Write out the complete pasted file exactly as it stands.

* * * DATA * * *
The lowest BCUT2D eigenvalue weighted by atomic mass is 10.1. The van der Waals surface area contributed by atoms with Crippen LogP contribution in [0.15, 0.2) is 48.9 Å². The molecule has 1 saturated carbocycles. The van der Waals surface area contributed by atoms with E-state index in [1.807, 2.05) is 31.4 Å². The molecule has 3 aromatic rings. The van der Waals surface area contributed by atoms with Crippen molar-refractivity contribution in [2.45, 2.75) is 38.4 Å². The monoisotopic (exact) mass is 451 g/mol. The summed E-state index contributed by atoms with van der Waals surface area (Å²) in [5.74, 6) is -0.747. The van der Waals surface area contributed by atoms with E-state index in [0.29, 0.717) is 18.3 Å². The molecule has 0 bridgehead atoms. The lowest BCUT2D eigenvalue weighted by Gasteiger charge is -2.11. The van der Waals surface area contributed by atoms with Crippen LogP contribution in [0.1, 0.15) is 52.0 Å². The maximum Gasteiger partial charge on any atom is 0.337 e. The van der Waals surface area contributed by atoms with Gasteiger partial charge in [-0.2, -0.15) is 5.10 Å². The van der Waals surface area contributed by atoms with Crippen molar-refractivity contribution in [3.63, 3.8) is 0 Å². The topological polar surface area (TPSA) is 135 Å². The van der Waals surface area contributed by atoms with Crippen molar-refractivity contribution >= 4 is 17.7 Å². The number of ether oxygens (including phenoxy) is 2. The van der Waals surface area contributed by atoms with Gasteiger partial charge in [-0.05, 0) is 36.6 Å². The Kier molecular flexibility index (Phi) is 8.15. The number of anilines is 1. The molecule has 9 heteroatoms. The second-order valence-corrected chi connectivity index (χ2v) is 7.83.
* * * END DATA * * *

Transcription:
The lowest BCUT2D eigenvalue weighted by atomic mass is 10.1. The van der Waals surface area contributed by atoms with Crippen LogP contribution in [0.15, 0.2) is 48.9 Å². The molecule has 1 saturated carbocycles. The van der Waals surface area contributed by atoms with E-state index in [1.807, 2.05) is 31.4 Å². The molecule has 3 aromatic rings. The van der Waals surface area contributed by atoms with Crippen molar-refractivity contribution in [2.45, 2.75) is 38.4 Å². The monoisotopic (exact) mass is 451 g/mol. The summed E-state index contributed by atoms with van der Waals surface area (Å²) in [5.74, 6) is -0.747. The van der Waals surface area contributed by atoms with E-state index in [0.29, 0.717) is 18.3 Å². The molecule has 0 bridgehead atoms. The lowest BCUT2D eigenvalue weighted by Gasteiger charge is -2.11. The van der Waals surface area contributed by atoms with Crippen LogP contribution in [0.1, 0.15) is 52.0 Å². The maximum Gasteiger partial charge on any atom is 0.337 e. The van der Waals surface area contributed by atoms with Gasteiger partial charge in [-0.2, -0.15) is 5.10 Å². The van der Waals surface area contributed by atoms with Crippen molar-refractivity contribution in [3.63, 3.8) is 0 Å². The topological polar surface area (TPSA) is 135 Å². The van der Waals surface area contributed by atoms with Crippen molar-refractivity contribution >= 4 is 17.7 Å². The number of ether oxygens (including phenoxy) is 2. The van der Waals surface area contributed by atoms with Gasteiger partial charge in [-0.05, 0) is 36.6 Å². The Kier molecular flexibility index (Phi) is 8.15. The number of anilines is 1. The molecule has 9 heteroatoms. The second-order valence-corrected chi connectivity index (χ2v) is 7.83.